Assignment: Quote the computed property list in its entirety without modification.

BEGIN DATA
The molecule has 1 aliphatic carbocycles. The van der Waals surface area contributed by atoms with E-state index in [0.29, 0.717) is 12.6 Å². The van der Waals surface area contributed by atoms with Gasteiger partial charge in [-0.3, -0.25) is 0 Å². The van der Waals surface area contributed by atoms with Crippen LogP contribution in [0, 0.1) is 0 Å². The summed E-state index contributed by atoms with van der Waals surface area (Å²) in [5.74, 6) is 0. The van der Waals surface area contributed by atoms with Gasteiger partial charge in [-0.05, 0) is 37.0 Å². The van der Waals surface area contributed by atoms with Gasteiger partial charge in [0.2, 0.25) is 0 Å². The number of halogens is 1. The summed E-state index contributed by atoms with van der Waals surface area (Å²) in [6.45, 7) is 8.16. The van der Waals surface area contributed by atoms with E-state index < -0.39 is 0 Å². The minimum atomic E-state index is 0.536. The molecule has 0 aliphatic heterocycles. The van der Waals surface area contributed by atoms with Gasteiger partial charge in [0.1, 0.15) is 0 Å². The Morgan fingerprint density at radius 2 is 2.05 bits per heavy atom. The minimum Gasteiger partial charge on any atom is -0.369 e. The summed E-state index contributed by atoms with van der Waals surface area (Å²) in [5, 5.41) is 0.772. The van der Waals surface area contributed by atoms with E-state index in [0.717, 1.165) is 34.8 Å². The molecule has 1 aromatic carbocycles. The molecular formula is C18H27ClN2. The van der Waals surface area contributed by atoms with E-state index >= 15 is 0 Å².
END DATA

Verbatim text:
The molecule has 1 aliphatic carbocycles. The van der Waals surface area contributed by atoms with E-state index in [0.29, 0.717) is 12.6 Å². The van der Waals surface area contributed by atoms with Gasteiger partial charge in [-0.3, -0.25) is 0 Å². The van der Waals surface area contributed by atoms with Crippen LogP contribution in [0, 0.1) is 0 Å². The summed E-state index contributed by atoms with van der Waals surface area (Å²) in [5.74, 6) is 0. The van der Waals surface area contributed by atoms with Gasteiger partial charge in [-0.05, 0) is 37.0 Å². The van der Waals surface area contributed by atoms with Gasteiger partial charge in [0.2, 0.25) is 0 Å². The number of halogens is 1. The summed E-state index contributed by atoms with van der Waals surface area (Å²) in [6.45, 7) is 8.16. The van der Waals surface area contributed by atoms with E-state index < -0.39 is 0 Å². The minimum atomic E-state index is 0.536. The molecule has 0 aliphatic heterocycles. The van der Waals surface area contributed by atoms with Gasteiger partial charge in [0.1, 0.15) is 0 Å². The Morgan fingerprint density at radius 2 is 2.05 bits per heavy atom. The minimum Gasteiger partial charge on any atom is -0.369 e. The summed E-state index contributed by atoms with van der Waals surface area (Å²) in [5, 5.41) is 0.772. The van der Waals surface area contributed by atoms with E-state index in [0.717, 1.165) is 34.8 Å². The molecule has 1 aromatic carbocycles. The molecular formula is C18H27ClN2. The van der Waals surface area contributed by atoms with E-state index >= 15 is 0 Å².